The concrete sidewalk stretching in front of the matchbox-sized homes of Seventh Avenue mostly abides by the straight and narrow. Free from graffiti, swept daily by the residents, it is remarkable in its plainness.
Except for the section in front of the green stucco bungalow with bars on the windows.
There, for as long as anyone can remember, the sidewalk has appeared to be exploding. Roots of a giant tree have cracked the cement, causing the sidewalk to angle toward the green house.
It is an eyesore for neighbors, a nightmare for joggers, but some people imagine it as something almost mystical.
John Moseley imagines.
“I used to wonder about that piece of cement, why nobody never fixed it,” said Moseley, a baseball coach. “But looking back, it makes sense. It always told me and everybody else around here, ‘This is where Darryl lives.’ ”
That would be Darryl Strawberry. In that house on Seventh Avenue he shaped a life mirrored by that sidewalk’s imperfection.
Eleven years ago he left the house as a sensitive, scared, overgrown child trying to become a professional baseball player with the New York Mets.
This winter he came home as a hero, signing with the Dodgers as a millionaire outfielder who now lives in the kind of plush neighborhood where there are no sidewalks.
The skinny kid from Crenshaw High returns with 252 major league home runs, 12th among active players although he is only 28. In the past five seasons, nobody has hit more home runs than Strawberry’s 171.
The youth who used to require a splash of cold water before climbing out of bed for summer baseball practice has appeared in an All-Star game in each of his seven full major league seasons. During those seasons, the Mets never won fewer than 87 games.
The only thing that will be bigger than Strawberry’s swing this season at Dodger Stadium will be the size of his welcome. Besides a five-year contract worth $20.25 million, opening day will undoubtedly bring curtain calls and thoughts of World Series championships.
But also greeting him will be his past. It is as hard and unchanged as that green stucco, and it has not always been accompanied by a standing ovation.
From the shops of Slauson Avenue to the tiny dirt baseball fields along the Harbor Freeway, Strawberry will stumble over that past in old friends and myths and sometimes bad memories.
Then there is the weighty baggage from New York--his treatment for alcoholism, his publicized disputes with his wife and teammates.
All which will quietly tug at Strawberry, who is caught between a desire to confront his past and an urge to kick free of it.
“I ain’t going to run away from my past,” Strawberry said recently after a workout at Dodger Stadium. “But I’m not going to be depressed about it.”
The only thing certain is, he is not going to attempt to handle it alone. Earlier this month, with the stares of a city soon to rest upon him, Strawberry fell to his knees and asked for help.
At a Morris Cerullo evangelistic world conference at the Anaheim Convention Center, Strawberry said he became a born-again Christian.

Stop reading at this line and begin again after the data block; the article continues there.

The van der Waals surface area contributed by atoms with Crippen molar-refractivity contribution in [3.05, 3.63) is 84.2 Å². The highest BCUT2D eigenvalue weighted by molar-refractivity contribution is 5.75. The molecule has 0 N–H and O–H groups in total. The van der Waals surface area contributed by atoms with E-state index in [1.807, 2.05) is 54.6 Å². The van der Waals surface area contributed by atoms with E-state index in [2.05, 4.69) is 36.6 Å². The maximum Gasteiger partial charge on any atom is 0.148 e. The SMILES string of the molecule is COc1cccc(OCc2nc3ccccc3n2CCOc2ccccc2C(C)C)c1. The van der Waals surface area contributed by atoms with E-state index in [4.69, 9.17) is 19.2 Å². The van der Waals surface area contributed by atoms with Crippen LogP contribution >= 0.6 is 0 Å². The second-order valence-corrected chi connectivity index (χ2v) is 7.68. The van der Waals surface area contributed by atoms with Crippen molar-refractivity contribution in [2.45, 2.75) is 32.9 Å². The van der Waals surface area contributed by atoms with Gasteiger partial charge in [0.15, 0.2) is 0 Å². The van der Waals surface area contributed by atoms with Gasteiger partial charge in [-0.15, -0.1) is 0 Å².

“I was delivered and set free from the world,” Strawberry said. “I am starting my whole life over again. I finally have peace.”
In many ways, Strawberry has long since left the old neighborhood. But in some ways, he can never leave.
He and most of his immediate family--divorced parents, two brothers, two sisters--rarely travel Seventh Avenue anymore. Strawberry resides in a plush house in Encino and has moved much of the group to a large ranch home near San Bernardino.
He is best contacted through his marketing firm in Sherman Oaks. He is writing his second book and has even dabbled in acting, playing himself in a recently taped episode of the “Doctor, Doctor” sitcom.
Yet he is still not the model of suburbia, unless shopping malls now include tattoo parlors. The large tattoo on Strawberry’s left arm reads “Lisa,” while his wife, Lisa, has a strawberry around a “D” tattooed on her back.
Strawberry is as likely to be wearing black leather caps and tattered jeans as anything bearing alligators. And last season he ordered his barber to write a portion of his name into his haircut.
“That’s the thing about Darryl, it’s not enough to be a famous 6-foot-6 guy who looks like J.J. Washington and is recognized everywhere he goes,” joked teammate Bob Ojeda. “He also has to wear purple and cut ‘Straw’ into his head.”
Then again, he recently signed autographs for nearly three hours at a card show, the entire proceeds from which went to an inner-city baseball foundation. And occasionally, he still works out with the youngsters at Harvard Park on Denker Avenue near his old house, the same place he has trained every winter since leaving home.
“I’ve never seen a player better with children,” Ojeda said. “He’ll do things for children that nobody in this game does.”
But when it comes to adults from his old neighborhood, acquaintances who may spend this summer chasing him for favors, he purposely stays secluded.
“Once baseball gets going, I’ll make it so people who aren’t important to me can’t find me,” Strawberry said. “I’m sorry, but a lot of those people aren’t my responsibility. I’ve got a family now. I’ve got to take care of my job and my family.”
He might have come to this conclusion last year when his past met his present in a rather jarring collision.